Climate change is inextricably linked with the carbon cycle and the natural and/or induced variations of the concentration of greenhouse gases in the atmosphere. Recent research on the microclimate dynamics and the geochemistry of subterranean karst environments suggest that these systems, for short cycles, can operate as sinks/reservoirs of carbon dioxide (CO2) during cold periods and as emitters/sources of CO2 during warmer periods. The contribution of these systems to the global fluxes of greenhouses gases could be very important but the controls on karst inputs remain poorly understood. The research proposal is aimed at identifying the environmental factors controlling the CO2 and methane (CH4) exchanges between atmosphere and subterranean environments, using innovative real-time isotope tracing to characterize the cause-effect relationships at carefully selected and well characterized cave-karst locations. Isotopic tracing of CO2 and CH4 fluxes between atmosphere, soil and caves over short period cycles (diurnal to synoptic scales, at different seasonal times) will help identify the relationships between the local environment (temperature, rainfall, atmospheric pressure etc) with the abiotic and biotic processes in the atmosphere-soil-karst system. The multidisciplinary research will characterise the major karstic process including cave microclimate, infiltration water as a transport vehicle of gases, cave ventilation using the variations of carbon isotopic signal of air, water and mineral in each phase (soil, epikarst and cave atmosphere) involved in the carbon fluxes. The results will enable a predictive model of the on longer term controls on karst associated greenhouse gases concentration into subterranean karst environments combining different micro-environmental factors interacting in short cycles and that, in turn, assuming seasonal weather fluctuations or models of climatic scenarios in the future.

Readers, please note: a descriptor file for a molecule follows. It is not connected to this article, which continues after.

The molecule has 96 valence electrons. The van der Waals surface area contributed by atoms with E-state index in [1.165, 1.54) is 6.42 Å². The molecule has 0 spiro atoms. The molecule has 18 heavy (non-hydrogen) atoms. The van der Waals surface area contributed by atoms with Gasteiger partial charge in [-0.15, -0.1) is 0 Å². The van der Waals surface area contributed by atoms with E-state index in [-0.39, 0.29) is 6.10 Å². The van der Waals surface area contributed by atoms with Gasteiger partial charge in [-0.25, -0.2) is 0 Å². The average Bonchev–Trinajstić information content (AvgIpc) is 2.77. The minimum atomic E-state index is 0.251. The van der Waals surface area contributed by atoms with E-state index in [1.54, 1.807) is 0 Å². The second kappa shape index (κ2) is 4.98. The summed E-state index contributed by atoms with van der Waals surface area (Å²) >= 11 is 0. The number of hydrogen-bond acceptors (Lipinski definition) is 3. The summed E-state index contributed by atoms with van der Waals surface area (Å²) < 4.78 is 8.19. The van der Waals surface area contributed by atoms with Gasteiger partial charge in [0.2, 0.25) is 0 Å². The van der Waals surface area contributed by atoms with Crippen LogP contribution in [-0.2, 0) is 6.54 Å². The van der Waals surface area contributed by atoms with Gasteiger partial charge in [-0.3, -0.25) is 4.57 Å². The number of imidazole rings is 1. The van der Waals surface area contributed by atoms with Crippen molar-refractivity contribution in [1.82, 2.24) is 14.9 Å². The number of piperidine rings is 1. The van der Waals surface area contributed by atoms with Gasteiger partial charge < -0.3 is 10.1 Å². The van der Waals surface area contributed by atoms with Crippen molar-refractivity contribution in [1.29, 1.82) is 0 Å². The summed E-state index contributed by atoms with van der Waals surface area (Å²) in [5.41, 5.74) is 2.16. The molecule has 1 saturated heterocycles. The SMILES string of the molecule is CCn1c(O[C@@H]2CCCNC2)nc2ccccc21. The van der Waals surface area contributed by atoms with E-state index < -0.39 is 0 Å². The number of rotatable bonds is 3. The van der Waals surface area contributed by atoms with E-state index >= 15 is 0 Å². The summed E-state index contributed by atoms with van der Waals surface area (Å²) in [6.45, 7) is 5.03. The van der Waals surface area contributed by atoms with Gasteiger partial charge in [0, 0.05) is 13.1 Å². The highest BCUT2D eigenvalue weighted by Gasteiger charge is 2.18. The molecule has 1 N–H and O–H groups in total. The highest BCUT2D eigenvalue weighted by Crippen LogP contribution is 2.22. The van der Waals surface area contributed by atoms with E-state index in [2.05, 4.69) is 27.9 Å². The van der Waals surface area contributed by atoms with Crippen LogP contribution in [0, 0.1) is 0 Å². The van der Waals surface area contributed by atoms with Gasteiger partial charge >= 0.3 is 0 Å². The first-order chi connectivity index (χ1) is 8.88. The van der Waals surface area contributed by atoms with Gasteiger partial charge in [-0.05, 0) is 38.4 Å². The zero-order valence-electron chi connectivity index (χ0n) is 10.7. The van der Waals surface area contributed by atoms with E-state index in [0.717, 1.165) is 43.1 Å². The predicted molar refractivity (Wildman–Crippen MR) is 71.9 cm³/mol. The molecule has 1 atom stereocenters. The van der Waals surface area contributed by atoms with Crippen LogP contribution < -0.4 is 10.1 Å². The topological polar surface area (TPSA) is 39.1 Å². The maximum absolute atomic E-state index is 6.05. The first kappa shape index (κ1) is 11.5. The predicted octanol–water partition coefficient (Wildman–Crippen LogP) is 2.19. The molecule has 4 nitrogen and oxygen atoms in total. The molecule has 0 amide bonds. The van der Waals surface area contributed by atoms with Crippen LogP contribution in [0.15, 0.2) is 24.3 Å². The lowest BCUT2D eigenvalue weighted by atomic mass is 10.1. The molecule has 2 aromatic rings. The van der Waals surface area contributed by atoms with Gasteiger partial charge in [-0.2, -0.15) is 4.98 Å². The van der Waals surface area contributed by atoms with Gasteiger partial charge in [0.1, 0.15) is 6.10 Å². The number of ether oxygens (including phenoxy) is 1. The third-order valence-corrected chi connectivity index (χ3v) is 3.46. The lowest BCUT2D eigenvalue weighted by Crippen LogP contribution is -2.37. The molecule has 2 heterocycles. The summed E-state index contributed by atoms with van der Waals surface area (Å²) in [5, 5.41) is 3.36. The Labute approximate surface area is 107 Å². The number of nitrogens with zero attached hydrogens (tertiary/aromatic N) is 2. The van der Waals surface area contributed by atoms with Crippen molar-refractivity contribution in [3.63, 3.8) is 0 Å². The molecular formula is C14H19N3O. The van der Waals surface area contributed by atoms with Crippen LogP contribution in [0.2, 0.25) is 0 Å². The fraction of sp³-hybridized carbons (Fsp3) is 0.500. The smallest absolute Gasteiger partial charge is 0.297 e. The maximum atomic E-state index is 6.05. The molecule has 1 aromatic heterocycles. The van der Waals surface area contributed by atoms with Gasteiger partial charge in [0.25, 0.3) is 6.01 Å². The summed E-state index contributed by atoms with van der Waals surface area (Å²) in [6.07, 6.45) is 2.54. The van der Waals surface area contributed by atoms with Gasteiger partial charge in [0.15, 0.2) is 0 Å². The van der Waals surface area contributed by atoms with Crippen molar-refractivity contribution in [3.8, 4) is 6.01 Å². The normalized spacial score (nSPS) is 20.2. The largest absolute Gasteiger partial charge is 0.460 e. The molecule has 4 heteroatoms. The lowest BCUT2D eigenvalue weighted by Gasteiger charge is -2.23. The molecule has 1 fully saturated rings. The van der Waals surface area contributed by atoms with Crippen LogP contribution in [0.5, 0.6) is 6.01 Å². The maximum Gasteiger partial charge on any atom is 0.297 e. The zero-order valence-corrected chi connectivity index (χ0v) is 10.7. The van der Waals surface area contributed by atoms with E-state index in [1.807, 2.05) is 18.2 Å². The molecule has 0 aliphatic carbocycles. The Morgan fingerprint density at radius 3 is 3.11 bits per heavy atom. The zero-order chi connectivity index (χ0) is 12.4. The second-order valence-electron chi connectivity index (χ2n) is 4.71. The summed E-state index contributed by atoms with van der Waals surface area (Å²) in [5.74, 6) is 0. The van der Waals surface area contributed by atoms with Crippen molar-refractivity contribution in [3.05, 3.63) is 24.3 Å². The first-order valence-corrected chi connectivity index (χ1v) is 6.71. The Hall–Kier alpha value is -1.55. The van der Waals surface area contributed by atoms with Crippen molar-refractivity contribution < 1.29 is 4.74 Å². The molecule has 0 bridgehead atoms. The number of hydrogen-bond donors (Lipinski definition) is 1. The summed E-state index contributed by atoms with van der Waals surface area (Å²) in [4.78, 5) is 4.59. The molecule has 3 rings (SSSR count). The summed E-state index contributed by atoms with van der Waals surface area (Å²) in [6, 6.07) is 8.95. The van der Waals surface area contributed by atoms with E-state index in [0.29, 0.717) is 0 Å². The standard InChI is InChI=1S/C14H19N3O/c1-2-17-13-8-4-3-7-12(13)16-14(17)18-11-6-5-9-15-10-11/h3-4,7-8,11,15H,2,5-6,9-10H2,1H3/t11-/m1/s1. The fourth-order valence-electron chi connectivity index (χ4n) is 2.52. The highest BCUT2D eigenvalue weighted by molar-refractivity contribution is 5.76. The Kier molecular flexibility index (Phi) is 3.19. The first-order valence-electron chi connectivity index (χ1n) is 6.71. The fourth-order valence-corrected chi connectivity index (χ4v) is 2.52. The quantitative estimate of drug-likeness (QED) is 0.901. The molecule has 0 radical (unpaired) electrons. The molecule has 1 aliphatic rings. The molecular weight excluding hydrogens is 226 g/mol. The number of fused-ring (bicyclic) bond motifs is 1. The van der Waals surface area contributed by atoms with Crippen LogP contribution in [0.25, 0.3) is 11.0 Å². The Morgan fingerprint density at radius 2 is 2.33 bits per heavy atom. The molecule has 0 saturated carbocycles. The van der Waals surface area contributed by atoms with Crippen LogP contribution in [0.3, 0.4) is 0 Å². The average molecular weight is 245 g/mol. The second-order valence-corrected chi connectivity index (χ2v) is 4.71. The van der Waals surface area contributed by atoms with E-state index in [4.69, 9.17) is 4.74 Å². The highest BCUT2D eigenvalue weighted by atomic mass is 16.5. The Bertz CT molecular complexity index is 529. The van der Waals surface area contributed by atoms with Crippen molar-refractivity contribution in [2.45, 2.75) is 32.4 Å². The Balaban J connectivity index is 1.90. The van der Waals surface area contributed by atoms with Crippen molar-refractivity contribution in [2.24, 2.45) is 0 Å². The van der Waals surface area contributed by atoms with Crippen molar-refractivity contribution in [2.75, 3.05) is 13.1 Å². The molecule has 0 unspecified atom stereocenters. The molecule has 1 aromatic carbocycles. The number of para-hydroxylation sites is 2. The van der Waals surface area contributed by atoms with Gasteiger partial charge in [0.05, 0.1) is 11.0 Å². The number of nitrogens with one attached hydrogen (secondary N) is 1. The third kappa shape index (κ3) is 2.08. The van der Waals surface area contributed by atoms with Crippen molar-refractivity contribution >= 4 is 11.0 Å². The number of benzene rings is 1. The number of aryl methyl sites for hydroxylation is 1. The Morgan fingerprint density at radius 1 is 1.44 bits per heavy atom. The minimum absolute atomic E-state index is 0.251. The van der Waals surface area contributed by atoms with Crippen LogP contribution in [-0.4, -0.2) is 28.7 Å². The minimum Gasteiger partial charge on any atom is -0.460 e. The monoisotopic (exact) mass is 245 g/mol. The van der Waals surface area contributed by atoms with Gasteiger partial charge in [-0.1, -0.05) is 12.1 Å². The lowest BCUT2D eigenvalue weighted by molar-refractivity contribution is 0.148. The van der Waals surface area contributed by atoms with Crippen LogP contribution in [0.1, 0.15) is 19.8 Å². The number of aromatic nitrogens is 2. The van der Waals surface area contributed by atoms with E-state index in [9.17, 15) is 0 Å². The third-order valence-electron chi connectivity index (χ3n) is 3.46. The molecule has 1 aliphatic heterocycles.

Fields of science
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